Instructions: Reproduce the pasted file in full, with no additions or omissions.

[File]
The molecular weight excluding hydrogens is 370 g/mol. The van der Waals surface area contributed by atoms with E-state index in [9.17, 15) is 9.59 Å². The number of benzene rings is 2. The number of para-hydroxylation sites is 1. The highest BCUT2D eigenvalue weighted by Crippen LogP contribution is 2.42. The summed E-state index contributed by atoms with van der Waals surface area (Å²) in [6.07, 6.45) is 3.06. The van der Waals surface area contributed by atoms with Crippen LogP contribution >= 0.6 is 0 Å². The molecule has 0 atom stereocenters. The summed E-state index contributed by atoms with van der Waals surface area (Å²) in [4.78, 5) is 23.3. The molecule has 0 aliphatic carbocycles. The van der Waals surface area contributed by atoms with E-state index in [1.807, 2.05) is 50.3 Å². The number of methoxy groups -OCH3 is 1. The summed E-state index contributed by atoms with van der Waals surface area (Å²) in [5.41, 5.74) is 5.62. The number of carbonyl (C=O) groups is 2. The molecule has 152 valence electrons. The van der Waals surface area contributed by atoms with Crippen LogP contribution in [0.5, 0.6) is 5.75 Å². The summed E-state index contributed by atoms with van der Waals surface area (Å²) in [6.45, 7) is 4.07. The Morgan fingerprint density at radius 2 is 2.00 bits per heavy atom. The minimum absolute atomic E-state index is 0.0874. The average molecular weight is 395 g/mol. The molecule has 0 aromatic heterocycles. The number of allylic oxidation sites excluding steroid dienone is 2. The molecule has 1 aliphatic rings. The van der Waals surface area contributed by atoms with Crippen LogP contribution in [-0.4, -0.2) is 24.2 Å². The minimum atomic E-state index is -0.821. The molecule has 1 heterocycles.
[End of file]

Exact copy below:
The molecular weight excluding hydrogens is 370 g/mol. The van der Waals surface area contributed by atoms with E-state index in [9.17, 15) is 9.59 Å². The number of benzene rings is 2. The number of para-hydroxylation sites is 1. The highest BCUT2D eigenvalue weighted by Crippen LogP contribution is 2.42. The summed E-state index contributed by atoms with van der Waals surface area (Å²) in [6.07, 6.45) is 3.06. The van der Waals surface area contributed by atoms with Crippen LogP contribution >= 0.6 is 0 Å². The molecule has 0 atom stereocenters. The summed E-state index contributed by atoms with van der Waals surface area (Å²) in [4.78, 5) is 23.3. The molecule has 0 aliphatic carbocycles. The van der Waals surface area contributed by atoms with E-state index in [1.807, 2.05) is 50.3 Å². The number of methoxy groups -OCH3 is 1. The summed E-state index contributed by atoms with van der Waals surface area (Å²) in [5.41, 5.74) is 5.62. The number of carbonyl (C=O) groups is 2. The molecule has 152 valence electrons. The van der Waals surface area contributed by atoms with Crippen LogP contribution in [0.5, 0.6) is 5.75 Å². The summed E-state index contributed by atoms with van der Waals surface area (Å²) in [6.45, 7) is 4.07. The Morgan fingerprint density at radius 2 is 2.00 bits per heavy atom. The minimum absolute atomic E-state index is 0.0874. The average molecular weight is 395 g/mol. The molecule has 0 aromatic heterocycles. The number of allylic oxidation sites excluding steroid dienone is 2. The molecule has 1 aliphatic rings. The van der Waals surface area contributed by atoms with Crippen LogP contribution in [-0.4, -0.2) is 24.2 Å². The minimum atomic E-state index is -0.821. The molecule has 1 heterocycles.